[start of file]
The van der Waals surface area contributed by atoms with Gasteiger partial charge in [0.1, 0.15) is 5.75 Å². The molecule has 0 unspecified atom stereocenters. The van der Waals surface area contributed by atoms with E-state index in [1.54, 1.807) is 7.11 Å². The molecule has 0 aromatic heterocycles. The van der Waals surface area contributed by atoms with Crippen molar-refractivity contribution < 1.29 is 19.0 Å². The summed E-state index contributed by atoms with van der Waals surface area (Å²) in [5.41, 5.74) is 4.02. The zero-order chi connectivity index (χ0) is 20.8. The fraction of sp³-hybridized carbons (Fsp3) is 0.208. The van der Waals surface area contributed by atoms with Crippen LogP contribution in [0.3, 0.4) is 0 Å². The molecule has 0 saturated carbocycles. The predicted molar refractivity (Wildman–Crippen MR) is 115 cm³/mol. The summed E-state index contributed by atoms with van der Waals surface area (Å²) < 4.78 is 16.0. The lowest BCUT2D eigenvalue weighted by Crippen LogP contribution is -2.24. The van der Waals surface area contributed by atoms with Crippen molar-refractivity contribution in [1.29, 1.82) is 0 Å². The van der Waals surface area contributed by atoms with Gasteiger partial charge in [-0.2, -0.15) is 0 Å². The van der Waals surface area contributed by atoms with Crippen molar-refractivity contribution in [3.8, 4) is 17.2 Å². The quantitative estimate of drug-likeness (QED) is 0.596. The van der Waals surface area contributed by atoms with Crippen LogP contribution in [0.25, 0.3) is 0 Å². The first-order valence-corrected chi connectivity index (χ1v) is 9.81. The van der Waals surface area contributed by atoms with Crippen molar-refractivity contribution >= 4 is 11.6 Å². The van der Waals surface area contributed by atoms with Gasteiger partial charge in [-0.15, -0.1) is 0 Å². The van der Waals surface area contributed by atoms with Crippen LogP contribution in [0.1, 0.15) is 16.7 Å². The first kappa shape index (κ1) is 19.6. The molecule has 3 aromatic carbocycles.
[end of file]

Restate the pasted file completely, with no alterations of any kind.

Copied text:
The van der Waals surface area contributed by atoms with Gasteiger partial charge in [0.1, 0.15) is 5.75 Å². The molecule has 0 unspecified atom stereocenters. The van der Waals surface area contributed by atoms with E-state index in [1.54, 1.807) is 7.11 Å². The molecule has 0 aromatic heterocycles. The van der Waals surface area contributed by atoms with Crippen molar-refractivity contribution < 1.29 is 19.0 Å². The summed E-state index contributed by atoms with van der Waals surface area (Å²) in [5.41, 5.74) is 4.02. The zero-order chi connectivity index (χ0) is 20.8. The fraction of sp³-hybridized carbons (Fsp3) is 0.208. The van der Waals surface area contributed by atoms with Crippen LogP contribution in [0.3, 0.4) is 0 Å². The molecule has 0 saturated carbocycles. The predicted molar refractivity (Wildman–Crippen MR) is 115 cm³/mol. The summed E-state index contributed by atoms with van der Waals surface area (Å²) < 4.78 is 16.0. The lowest BCUT2D eigenvalue weighted by Crippen LogP contribution is -2.24. The van der Waals surface area contributed by atoms with Crippen molar-refractivity contribution in [1.29, 1.82) is 0 Å². The van der Waals surface area contributed by atoms with Gasteiger partial charge in [-0.2, -0.15) is 0 Å². The van der Waals surface area contributed by atoms with Crippen molar-refractivity contribution in [3.8, 4) is 17.2 Å². The quantitative estimate of drug-likeness (QED) is 0.596. The van der Waals surface area contributed by atoms with Crippen LogP contribution in [0.25, 0.3) is 0 Å². The first-order valence-corrected chi connectivity index (χ1v) is 9.81. The van der Waals surface area contributed by atoms with Crippen molar-refractivity contribution >= 4 is 11.6 Å². The van der Waals surface area contributed by atoms with Gasteiger partial charge in [-0.15, -0.1) is 0 Å². The van der Waals surface area contributed by atoms with Crippen LogP contribution in [0.1, 0.15) is 16.7 Å². The first kappa shape index (κ1) is 19.6. The molecule has 3 aromatic carbocycles.